Along with our assortment of saucers, carpets, and other cheap snow toys, we always towed a wooden toboggan to the river. Our toboggan was beautiful and blonde, a classic design in maple, glossy with a marriage of the original varnish and the wax my dad applied to it every year. It had a twisted yellow tow rope that was fine for mittened hands but bit our skin if we gripped it with bare palms. We never used the toboggan for sledding at the river, despite its beauty and speed. A solid wood toboggan six feet long was too much for any child to drag up that incredible hill, and the teamwork that would have made doing so manageable inevitably led to fights about who got to sit in the front. Instead, we used it to keep our snowmobile helmets out of the snow while we played.
About the time my younger brother was finally big enough to tow his own hunk of sliding plastic up the hill and zing down on his own, my mom started feeling left out. After spending a little time with the other grownups around the fire out on the ice, she finally declared life as a spectator too boring. Cheered by the kids, she secured her pom-pom hat and selected the vehicle that would carry her down the hill and back into the winter fun.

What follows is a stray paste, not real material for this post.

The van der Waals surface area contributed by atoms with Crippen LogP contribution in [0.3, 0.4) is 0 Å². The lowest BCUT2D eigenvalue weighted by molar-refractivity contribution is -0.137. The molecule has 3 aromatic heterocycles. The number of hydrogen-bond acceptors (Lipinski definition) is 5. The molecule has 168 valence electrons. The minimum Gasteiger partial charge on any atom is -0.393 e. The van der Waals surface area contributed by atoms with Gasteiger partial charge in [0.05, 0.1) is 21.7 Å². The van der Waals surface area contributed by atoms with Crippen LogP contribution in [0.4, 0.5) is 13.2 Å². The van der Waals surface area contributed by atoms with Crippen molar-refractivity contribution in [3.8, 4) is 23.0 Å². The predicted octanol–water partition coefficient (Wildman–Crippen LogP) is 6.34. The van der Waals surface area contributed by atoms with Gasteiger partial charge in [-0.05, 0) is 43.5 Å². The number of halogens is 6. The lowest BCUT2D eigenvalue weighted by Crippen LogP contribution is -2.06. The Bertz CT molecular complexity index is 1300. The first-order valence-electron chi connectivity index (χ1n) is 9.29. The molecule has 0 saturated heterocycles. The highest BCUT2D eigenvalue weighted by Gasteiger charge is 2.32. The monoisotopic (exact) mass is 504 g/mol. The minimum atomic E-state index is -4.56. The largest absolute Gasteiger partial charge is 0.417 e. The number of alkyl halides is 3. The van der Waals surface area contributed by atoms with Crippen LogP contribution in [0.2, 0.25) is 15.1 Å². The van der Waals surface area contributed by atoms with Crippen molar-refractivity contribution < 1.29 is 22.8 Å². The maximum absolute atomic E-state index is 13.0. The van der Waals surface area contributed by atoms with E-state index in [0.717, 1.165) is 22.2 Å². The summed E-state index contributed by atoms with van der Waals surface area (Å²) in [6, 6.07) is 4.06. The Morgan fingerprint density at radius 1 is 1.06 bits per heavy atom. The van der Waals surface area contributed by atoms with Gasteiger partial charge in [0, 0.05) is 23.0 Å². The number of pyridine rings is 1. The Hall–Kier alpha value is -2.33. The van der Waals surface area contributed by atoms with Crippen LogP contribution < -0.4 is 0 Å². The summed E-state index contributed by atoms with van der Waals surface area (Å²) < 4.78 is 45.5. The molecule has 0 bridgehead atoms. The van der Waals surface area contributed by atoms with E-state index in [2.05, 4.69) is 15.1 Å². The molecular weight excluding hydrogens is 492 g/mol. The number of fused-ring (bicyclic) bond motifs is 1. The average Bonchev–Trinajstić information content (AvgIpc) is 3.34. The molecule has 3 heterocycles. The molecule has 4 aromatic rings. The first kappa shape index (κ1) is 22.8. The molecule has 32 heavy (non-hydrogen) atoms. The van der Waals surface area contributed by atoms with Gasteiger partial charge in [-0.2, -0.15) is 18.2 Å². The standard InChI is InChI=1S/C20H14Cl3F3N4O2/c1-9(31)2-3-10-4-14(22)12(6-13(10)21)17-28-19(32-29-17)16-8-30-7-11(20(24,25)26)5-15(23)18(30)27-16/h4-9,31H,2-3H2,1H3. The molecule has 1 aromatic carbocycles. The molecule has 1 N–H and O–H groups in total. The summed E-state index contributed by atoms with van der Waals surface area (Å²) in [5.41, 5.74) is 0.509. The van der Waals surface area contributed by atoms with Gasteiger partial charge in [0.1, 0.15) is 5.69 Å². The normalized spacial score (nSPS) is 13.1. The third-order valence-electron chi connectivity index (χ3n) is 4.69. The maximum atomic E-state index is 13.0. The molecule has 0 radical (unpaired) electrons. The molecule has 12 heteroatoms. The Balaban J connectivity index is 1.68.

Momma decided she was a sledding purist. No moulded plastic was going to cut it for her, since, as she explained, she didn’t feel secure on those things. Out of a deep-rooted sledding nostalgia or the need to pilot a craft she felt was sturdy enough to navigate the hill safely, Momma selected the toboggan.
The kids watched in astonishment as Mom wrapped the golden tow rope around her gloved hand and set out for the top of the hill. None of us went up with her, but instead waited on the river to observe her run. I bubbled inwardly with pride at my mother. In those days, she dressed in a snowsuit she owed before I was born, a black and lime and white Seventies beauty with long, pointed lapels and a broad, snug belt secured around her middle with a silver clasp. She looked like an ad from an old Sears Catalogue as she climbed, vibrant and determined, against the snow.
Momma stopped at the highest point of the slope, just below the wiry reddish branches of the bare shrubs bordering the top of the bank. She turned to her rapt audience, waved, and shouted something we were too far away to decipher. Then she swiveled the toboggan around to point its nose toward the river and climbed aboard. The polished snow, smoothed by our many passes over the afternoon, offered no friction to the maple. Before anyone, including Mom, realized it was happening, she was off.